The intention here, as Warren also said, is to create some stability amid a changing conference landscape. These three conferences would, in theory, create more value for each other by cobbling together some marquee non-conference football games on more than just a one-off basis.

The Big Ten’s media deal expires in 2023, while the Pac-12’s is up in 2024. The ACC’s deal with ESPN runs through 2036, so unless something triggers a clause in the contract that allows the conference to renegotiate, it will not benefit from an increase in value beyond ticket sales and marketing until then.

1. What’s the Alliance’s Overall Timeline?

Yes, this is a response to the Sooners and Longhorns committing to leave the Big 12 for the SEC. But this is also convenient timing for other reasons. The announcement comes after the NCAA’s NIL rules went into effect in July and before the NCAA’s announced constitutional convention in the fall.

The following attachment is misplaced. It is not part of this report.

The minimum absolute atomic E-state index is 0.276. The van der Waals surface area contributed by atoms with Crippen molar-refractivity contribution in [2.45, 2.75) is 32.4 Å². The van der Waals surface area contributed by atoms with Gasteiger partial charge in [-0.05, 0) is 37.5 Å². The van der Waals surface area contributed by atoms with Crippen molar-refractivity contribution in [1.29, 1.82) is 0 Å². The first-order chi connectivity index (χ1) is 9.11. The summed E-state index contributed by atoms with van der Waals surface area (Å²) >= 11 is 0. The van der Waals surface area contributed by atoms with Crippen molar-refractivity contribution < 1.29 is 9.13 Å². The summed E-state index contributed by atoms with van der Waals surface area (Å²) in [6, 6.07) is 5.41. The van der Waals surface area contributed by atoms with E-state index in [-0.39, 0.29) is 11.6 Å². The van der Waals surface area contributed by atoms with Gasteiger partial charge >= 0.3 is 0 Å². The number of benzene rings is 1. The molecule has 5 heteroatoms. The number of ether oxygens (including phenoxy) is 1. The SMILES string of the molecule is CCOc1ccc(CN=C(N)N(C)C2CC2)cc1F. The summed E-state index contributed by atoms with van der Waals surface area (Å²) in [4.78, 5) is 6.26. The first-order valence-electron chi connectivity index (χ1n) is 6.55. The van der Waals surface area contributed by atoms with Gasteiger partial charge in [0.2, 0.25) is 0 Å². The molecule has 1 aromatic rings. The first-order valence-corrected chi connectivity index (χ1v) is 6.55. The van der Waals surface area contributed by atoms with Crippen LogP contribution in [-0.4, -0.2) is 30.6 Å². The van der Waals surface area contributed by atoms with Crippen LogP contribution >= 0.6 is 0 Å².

On the NIL side, there seems to be no uniformity yet in the rules surrounding what athletes can and cannot do; the regulations lie at the discretion of the schools and states. The alliance, which may have to involve state legislatures to accommodate public universities, may be able to create some sort of consistent set of rules so that none of the 41 universities can claim an unfair advantage.

The constitutional convention will take place in November with a 23-member committee chaired by former defense secretary Robert Gates. The goal will be to propose drastic changes to the NCAA’s overall structure.

The allied conferences will have two representatives at the convention: ACC commissioner Jim Phillips and Penn State vice president for intercollegiate athletics Sandy Barbour. Former president of the Association of American Universities Mary Sue Coleman is also on the committee — notably, almost every member of the Big Ten is in the AAU, as is more than half the Pac-12 and a handful of ACC schools.

If the goal of this alliance is to present a united front in the face of an ever-changing collegiate landscape, it will certainly have a voice during what may be the most important convention the NCAA could conceivably hold.